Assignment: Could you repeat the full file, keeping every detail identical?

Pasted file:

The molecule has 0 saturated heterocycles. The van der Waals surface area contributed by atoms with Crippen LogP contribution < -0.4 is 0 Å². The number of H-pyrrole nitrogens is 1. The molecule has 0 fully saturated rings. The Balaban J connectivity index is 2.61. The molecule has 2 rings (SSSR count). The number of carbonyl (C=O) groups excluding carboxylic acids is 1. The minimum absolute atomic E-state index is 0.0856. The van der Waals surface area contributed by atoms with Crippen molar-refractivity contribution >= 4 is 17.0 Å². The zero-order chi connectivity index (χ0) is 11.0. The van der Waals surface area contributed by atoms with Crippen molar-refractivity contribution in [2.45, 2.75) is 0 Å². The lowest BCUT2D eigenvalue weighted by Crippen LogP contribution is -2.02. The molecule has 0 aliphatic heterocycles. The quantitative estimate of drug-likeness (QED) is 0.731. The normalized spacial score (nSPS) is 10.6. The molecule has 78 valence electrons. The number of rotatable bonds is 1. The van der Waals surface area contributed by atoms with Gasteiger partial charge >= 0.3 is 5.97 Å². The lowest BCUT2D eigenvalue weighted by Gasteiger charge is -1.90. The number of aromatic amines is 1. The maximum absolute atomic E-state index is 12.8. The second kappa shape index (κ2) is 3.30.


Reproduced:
The molecule has 0 saturated heterocycles. The van der Waals surface area contributed by atoms with Crippen LogP contribution < -0.4 is 0 Å². The number of H-pyrrole nitrogens is 1. The molecule has 0 fully saturated rings. The Balaban J connectivity index is 2.61. The molecule has 2 rings (SSSR count). The number of carbonyl (C=O) groups excluding carboxylic acids is 1. The minimum absolute atomic E-state index is 0.0856. The van der Waals surface area contributed by atoms with Crippen molar-refractivity contribution >= 4 is 17.0 Å². The zero-order chi connectivity index (χ0) is 11.0. The van der Waals surface area contributed by atoms with Crippen molar-refractivity contribution in [2.45, 2.75) is 0 Å². The lowest BCUT2D eigenvalue weighted by Crippen LogP contribution is -2.02. The molecule has 0 aliphatic heterocycles. The quantitative estimate of drug-likeness (QED) is 0.731. The normalized spacial score (nSPS) is 10.6. The molecule has 78 valence electrons. The number of rotatable bonds is 1. The van der Waals surface area contributed by atoms with Gasteiger partial charge >= 0.3 is 5.97 Å². The lowest BCUT2D eigenvalue weighted by Gasteiger charge is -1.90. The number of aromatic amines is 1. The maximum absolute atomic E-state index is 12.8. The second kappa shape index (κ2) is 3.30.